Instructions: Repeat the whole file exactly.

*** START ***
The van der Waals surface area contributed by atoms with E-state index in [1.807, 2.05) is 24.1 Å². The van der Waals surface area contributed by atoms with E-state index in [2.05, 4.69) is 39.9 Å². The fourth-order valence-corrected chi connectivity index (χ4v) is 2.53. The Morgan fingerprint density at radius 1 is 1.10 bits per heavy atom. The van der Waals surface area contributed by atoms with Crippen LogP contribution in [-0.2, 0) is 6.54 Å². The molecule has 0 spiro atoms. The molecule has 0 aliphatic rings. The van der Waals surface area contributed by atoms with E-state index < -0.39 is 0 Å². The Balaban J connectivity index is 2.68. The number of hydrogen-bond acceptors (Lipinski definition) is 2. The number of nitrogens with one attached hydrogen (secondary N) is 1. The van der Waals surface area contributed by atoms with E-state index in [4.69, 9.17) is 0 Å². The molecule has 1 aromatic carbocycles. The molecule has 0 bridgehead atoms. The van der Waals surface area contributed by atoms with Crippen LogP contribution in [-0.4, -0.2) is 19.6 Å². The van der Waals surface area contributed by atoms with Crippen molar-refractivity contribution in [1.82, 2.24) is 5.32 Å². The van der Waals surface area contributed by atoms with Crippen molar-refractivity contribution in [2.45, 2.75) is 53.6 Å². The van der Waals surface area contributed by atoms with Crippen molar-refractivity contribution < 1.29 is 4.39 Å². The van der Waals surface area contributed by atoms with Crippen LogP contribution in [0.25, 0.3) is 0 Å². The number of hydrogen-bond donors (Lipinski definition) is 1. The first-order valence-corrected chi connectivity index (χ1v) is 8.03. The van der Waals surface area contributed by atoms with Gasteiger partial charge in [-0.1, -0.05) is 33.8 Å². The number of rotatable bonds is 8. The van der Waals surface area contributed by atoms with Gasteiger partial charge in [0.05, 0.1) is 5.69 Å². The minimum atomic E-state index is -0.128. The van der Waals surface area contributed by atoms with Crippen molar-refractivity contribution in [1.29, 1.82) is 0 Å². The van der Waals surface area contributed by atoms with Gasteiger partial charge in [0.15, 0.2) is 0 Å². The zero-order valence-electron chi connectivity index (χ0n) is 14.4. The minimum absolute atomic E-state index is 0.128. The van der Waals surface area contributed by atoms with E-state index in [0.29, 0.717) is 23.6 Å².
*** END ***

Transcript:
The van der Waals surface area contributed by atoms with E-state index in [1.807, 2.05) is 24.1 Å². The van der Waals surface area contributed by atoms with E-state index in [2.05, 4.69) is 39.9 Å². The fourth-order valence-corrected chi connectivity index (χ4v) is 2.53. The Morgan fingerprint density at radius 1 is 1.10 bits per heavy atom. The van der Waals surface area contributed by atoms with Crippen LogP contribution in [-0.2, 0) is 6.54 Å². The molecule has 0 spiro atoms. The molecule has 0 aliphatic rings. The van der Waals surface area contributed by atoms with E-state index < -0.39 is 0 Å². The Balaban J connectivity index is 2.68. The number of hydrogen-bond acceptors (Lipinski definition) is 2. The number of nitrogens with one attached hydrogen (secondary N) is 1. The van der Waals surface area contributed by atoms with E-state index in [4.69, 9.17) is 0 Å². The molecule has 1 aromatic carbocycles. The molecule has 0 bridgehead atoms. The van der Waals surface area contributed by atoms with Crippen LogP contribution in [-0.4, -0.2) is 19.6 Å². The van der Waals surface area contributed by atoms with Crippen molar-refractivity contribution in [1.82, 2.24) is 5.32 Å². The van der Waals surface area contributed by atoms with Crippen molar-refractivity contribution in [2.45, 2.75) is 53.6 Å². The van der Waals surface area contributed by atoms with Crippen molar-refractivity contribution < 1.29 is 4.39 Å². The van der Waals surface area contributed by atoms with Crippen LogP contribution in [0.25, 0.3) is 0 Å². The number of hydrogen-bond donors (Lipinski definition) is 1. The first-order valence-corrected chi connectivity index (χ1v) is 8.03. The van der Waals surface area contributed by atoms with Gasteiger partial charge in [-0.1, -0.05) is 33.8 Å². The number of rotatable bonds is 8. The van der Waals surface area contributed by atoms with Gasteiger partial charge in [0.05, 0.1) is 5.69 Å². The minimum atomic E-state index is -0.128. The van der Waals surface area contributed by atoms with Crippen molar-refractivity contribution in [1.29, 1.82) is 0 Å². The van der Waals surface area contributed by atoms with Gasteiger partial charge in [0.15, 0.2) is 0 Å². The zero-order valence-electron chi connectivity index (χ0n) is 14.4. The minimum absolute atomic E-state index is 0.128. The van der Waals surface area contributed by atoms with E-state index in [0.29, 0.717) is 23.6 Å².